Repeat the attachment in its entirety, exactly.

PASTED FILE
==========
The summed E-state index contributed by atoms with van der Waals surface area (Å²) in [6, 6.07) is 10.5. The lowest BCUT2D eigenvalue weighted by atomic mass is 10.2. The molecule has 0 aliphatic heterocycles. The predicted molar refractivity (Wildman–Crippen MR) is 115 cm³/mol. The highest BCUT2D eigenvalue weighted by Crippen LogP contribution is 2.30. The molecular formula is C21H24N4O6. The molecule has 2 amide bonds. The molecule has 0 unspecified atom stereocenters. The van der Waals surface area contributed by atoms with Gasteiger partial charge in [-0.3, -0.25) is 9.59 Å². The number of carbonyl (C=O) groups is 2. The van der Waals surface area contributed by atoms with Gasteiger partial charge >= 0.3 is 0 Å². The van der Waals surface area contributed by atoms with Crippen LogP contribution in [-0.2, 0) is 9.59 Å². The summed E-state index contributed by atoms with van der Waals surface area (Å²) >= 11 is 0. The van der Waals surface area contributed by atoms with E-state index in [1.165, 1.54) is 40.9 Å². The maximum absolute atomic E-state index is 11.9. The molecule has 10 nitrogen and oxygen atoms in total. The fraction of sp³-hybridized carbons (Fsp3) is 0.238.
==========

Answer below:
The summed E-state index contributed by atoms with van der Waals surface area (Å²) in [6, 6.07) is 10.5. The lowest BCUT2D eigenvalue weighted by atomic mass is 10.2. The molecule has 0 aliphatic heterocycles. The predicted molar refractivity (Wildman–Crippen MR) is 115 cm³/mol. The highest BCUT2D eigenvalue weighted by Crippen LogP contribution is 2.30. The molecular formula is C21H24N4O6. The molecule has 2 amide bonds. The molecule has 0 unspecified atom stereocenters. The van der Waals surface area contributed by atoms with Gasteiger partial charge in [-0.3, -0.25) is 9.59 Å². The number of carbonyl (C=O) groups is 2. The van der Waals surface area contributed by atoms with Gasteiger partial charge >= 0.3 is 0 Å². The van der Waals surface area contributed by atoms with Crippen LogP contribution in [-0.2, 0) is 9.59 Å². The summed E-state index contributed by atoms with van der Waals surface area (Å²) >= 11 is 0. The van der Waals surface area contributed by atoms with E-state index in [1.165, 1.54) is 40.9 Å². The maximum absolute atomic E-state index is 11.9. The molecule has 10 nitrogen and oxygen atoms in total. The fraction of sp³-hybridized carbons (Fsp3) is 0.238.